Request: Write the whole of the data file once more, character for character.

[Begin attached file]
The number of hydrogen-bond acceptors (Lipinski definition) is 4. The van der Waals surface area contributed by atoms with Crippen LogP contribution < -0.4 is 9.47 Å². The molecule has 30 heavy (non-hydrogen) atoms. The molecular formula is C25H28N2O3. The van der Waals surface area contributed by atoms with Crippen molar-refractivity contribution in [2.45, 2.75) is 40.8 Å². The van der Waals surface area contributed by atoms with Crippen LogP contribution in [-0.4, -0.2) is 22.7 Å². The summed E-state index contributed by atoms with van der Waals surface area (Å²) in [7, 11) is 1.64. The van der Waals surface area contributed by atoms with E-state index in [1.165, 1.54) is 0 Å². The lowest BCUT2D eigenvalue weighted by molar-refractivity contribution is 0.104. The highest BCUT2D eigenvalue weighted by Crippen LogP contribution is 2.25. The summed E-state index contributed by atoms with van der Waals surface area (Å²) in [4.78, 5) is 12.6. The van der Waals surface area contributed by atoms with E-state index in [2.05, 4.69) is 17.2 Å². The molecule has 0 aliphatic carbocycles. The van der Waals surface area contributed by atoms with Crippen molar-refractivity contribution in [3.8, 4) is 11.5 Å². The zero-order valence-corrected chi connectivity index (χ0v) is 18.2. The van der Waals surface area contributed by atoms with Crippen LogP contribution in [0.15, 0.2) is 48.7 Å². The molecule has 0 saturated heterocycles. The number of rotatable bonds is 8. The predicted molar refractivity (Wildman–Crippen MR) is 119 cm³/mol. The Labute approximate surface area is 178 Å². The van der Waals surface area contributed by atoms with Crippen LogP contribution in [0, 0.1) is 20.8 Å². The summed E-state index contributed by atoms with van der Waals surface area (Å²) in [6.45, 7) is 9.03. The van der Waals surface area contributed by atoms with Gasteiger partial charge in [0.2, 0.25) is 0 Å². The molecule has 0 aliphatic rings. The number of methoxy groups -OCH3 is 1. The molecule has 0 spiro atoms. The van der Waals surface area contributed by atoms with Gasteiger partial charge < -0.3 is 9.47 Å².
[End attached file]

The number of hydrogen-bond acceptors (Lipinski definition) is 4. The van der Waals surface area contributed by atoms with Crippen LogP contribution < -0.4 is 9.47 Å². The molecule has 30 heavy (non-hydrogen) atoms. The molecular formula is C25H28N2O3. The van der Waals surface area contributed by atoms with Crippen molar-refractivity contribution in [2.45, 2.75) is 40.8 Å². The van der Waals surface area contributed by atoms with Crippen LogP contribution in [-0.4, -0.2) is 22.7 Å². The summed E-state index contributed by atoms with van der Waals surface area (Å²) in [7, 11) is 1.64. The van der Waals surface area contributed by atoms with E-state index in [1.165, 1.54) is 0 Å². The lowest BCUT2D eigenvalue weighted by molar-refractivity contribution is 0.104. The highest BCUT2D eigenvalue weighted by Crippen LogP contribution is 2.25. The summed E-state index contributed by atoms with van der Waals surface area (Å²) in [4.78, 5) is 12.6. The van der Waals surface area contributed by atoms with E-state index in [2.05, 4.69) is 17.2 Å². The molecule has 0 aliphatic carbocycles. The van der Waals surface area contributed by atoms with Crippen molar-refractivity contribution in [3.8, 4) is 11.5 Å². The zero-order valence-corrected chi connectivity index (χ0v) is 18.2. The van der Waals surface area contributed by atoms with Crippen LogP contribution in [0.15, 0.2) is 48.7 Å². The molecule has 0 saturated heterocycles. The number of rotatable bonds is 8. The predicted molar refractivity (Wildman–Crippen MR) is 119 cm³/mol. The Labute approximate surface area is 178 Å². The van der Waals surface area contributed by atoms with Crippen LogP contribution in [0, 0.1) is 20.8 Å². The summed E-state index contributed by atoms with van der Waals surface area (Å²) in [6.45, 7) is 9.03. The van der Waals surface area contributed by atoms with Gasteiger partial charge in [0.2, 0.25) is 0 Å². The molecule has 0 aliphatic rings. The number of methoxy groups -OCH3 is 1. The molecule has 0 spiro atoms. The van der Waals surface area contributed by atoms with Gasteiger partial charge < -0.3 is 9.47 Å².